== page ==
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The Bulgarian, accused of laundering Brando’s money, justifies herself with a career as an athlete

The former elite contestant claims to have followed orders from her bosses at Credit Suisse, and she has never been a real banker

The Bulgarian, a former employee of the second largest Swiss bank Credit Suisse, justified herself with a career as an athlete, not an economist, during an interrogation in court on Wednesday, Reuters reported. She is accused of helping a criminal group around Evelin Banev-Brendo launder millions of euros from drug trafficking while working at Credit Suisse. The Swiss authorities want about 42.4 million francs in compensation from the bank. Our compatriot told prosecutors that she did not have any qualifications as a financier when she was appointed.

She said that the accusations against her were entirely related to the execution of orders from her superiors.

In Wednesday’s trial, the woman testified that she obtained her position at the financial institution, stressing that she had no education as a banker and that her previous experience in the field was modest. Her identity cannot yet be revealed – such are Swiss laws when a person is charged. For now, they call her by the initials E.

The elite athlete


your professional

career in 2000

and the following year she was invited to the sports and entertainment industry of UBS for her contacts. There they began to teach her at the elementary level. “I failed two exams and took the basic test for the third time. This was the last opportunity to appear and they gave me the lowest possible result “, says E.

Later, in 2004, he moved to Credit Suisse, where he was looking for people with knowledge of Eastern Europe. There she started in the recruitment department. She herself describes her financial education as “elementary” and admits that she was a newcomer to the position entrusted to her. “Everyone in the bank knew, and it was in my personal file, that I have no education or experience in banking,” said the Bulgarian.

Its responsibilities were mainly related to the promotion of the financial institution. Her training was limited to such skills. She does not remember details of the procedures used by the prosecutor’s office to launder money on a particularly large scale.

Describing her relationship with her clients, she denies that they ever perceived her as a banker: “They had seen me at sports competitions and always perceived me as such. I would look absurd if I introduced myself to them as a real banker. ” When testifying in court, the former employee repeatedly tried to downplay her position and allegations of corruption. However, facts show that it was not such a voiceless letter. It had two increases – one in 2005, the other in 2007, and a sharp increase in its bonuses – from 35,000 francs in 2004 to 184,000 in 2008.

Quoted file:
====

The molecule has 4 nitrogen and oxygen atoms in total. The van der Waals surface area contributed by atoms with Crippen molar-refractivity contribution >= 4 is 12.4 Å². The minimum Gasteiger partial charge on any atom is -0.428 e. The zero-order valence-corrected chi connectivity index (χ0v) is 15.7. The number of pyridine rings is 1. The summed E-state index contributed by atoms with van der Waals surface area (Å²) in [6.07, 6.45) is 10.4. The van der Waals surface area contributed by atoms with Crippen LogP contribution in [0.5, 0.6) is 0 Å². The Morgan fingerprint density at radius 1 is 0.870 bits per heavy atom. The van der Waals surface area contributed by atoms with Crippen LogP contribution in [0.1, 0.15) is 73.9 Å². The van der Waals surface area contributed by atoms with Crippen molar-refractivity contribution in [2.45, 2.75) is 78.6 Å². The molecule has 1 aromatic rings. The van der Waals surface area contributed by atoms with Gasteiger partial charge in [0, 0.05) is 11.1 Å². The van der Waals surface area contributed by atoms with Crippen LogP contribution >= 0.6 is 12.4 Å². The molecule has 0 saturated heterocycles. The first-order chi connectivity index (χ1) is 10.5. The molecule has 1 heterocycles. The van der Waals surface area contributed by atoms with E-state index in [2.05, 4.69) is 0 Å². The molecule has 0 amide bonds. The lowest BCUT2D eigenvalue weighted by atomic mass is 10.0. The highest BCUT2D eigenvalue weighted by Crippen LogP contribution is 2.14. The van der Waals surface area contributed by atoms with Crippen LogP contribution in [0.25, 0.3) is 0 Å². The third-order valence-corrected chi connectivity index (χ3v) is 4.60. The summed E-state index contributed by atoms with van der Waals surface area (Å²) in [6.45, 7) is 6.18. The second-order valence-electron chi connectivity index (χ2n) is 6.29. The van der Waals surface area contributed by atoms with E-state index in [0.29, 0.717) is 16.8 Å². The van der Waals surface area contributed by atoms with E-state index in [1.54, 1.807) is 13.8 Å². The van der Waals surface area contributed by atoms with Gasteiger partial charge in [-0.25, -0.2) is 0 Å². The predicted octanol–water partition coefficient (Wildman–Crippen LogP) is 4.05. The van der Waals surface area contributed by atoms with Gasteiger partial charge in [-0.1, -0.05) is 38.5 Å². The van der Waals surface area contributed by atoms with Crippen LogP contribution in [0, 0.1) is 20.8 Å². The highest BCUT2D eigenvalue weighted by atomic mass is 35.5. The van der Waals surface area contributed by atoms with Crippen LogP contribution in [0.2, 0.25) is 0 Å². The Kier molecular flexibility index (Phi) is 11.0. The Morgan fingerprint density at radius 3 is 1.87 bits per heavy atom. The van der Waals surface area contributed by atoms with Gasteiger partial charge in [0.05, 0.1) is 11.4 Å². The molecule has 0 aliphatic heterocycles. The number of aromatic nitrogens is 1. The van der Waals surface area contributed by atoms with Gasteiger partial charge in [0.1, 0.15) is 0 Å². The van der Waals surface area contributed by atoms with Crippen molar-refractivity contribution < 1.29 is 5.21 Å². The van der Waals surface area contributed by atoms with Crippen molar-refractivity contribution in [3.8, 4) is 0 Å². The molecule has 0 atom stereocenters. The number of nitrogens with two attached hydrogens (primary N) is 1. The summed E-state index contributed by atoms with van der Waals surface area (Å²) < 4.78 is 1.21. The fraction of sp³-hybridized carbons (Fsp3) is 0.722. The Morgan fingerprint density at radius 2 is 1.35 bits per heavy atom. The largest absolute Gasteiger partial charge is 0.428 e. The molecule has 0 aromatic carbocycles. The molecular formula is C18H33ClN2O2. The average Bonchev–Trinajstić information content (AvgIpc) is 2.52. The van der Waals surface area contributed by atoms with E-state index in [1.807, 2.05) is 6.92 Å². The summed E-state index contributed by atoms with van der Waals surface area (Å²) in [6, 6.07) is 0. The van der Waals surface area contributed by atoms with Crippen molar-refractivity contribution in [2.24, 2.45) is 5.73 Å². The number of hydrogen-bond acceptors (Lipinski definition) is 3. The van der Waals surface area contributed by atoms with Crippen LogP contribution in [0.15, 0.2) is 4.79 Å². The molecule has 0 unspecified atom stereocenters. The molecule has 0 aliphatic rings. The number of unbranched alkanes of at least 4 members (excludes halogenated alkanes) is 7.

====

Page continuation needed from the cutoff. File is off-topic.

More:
She left Credit Suisse in 2010, but continues to provide financial advice to clients to this day, despite claims that her health has been reduced to 20% due to deteriorating health. She attributes her serious illness to “these 14 years of injustice” alongside the investigation.

The Bulgarian woman is accused of admitting criminal omissions in her judgment when she accepted suitcases and bags full of small used banknotes from her clients, which sometimes exceeded half a million. In this way, over 16 million francs were “laundered” through it. Prosecutors say the former employee helped

disguise transactions

worth more

from 140 million francs

She says she had no doubts about the origin of the cash and explained that this was common practice in Bulgaria at the time because the country’s banking system could not be trusted.

“Most of these issues were resolved at a higher level than mine, I did not participate in their discussion. “Then they informed me about the decisions of the bosses and the guidelines or instructions that I should follow,” she testified.

In the first criminal case against the second largest bank in Switzerland, the Bulgarian denied having committed any illegal activities, and Credit Suisse’s lawyers pleaded not guilty and would defend her at any cost. One of the reasons is that in order to convict a bank, its subordinate must first be convicted.

The indictment covers more than 500 pages and focuses on the connections the financial institution and the then employee had with former Bulgarian wrestler Evelin Banev-Brendo and many of his associates, two of whom are charged in the case. The Swiss prosecutor’s office is focusing specifically on the movement of money allegedly earned from cocaine trafficking between Latin American countries, including Venezuela and Europe.

The Bulgarian was also questioned about one of her clients, believed to be Brendo’s accomplices – his badjanak Konstantin Dishliev, who was shot dead in front of a restaurant in downtown Sofia in 2005. stored in a Swiss bank. E. replied that the topic had been widely discussed, but at a higher level in the bank, and that she had been personally sent to Bulgaria a month after the murder to inspect and document his businesses. “Everything was in place, as declared in the bank,” the woman testified.

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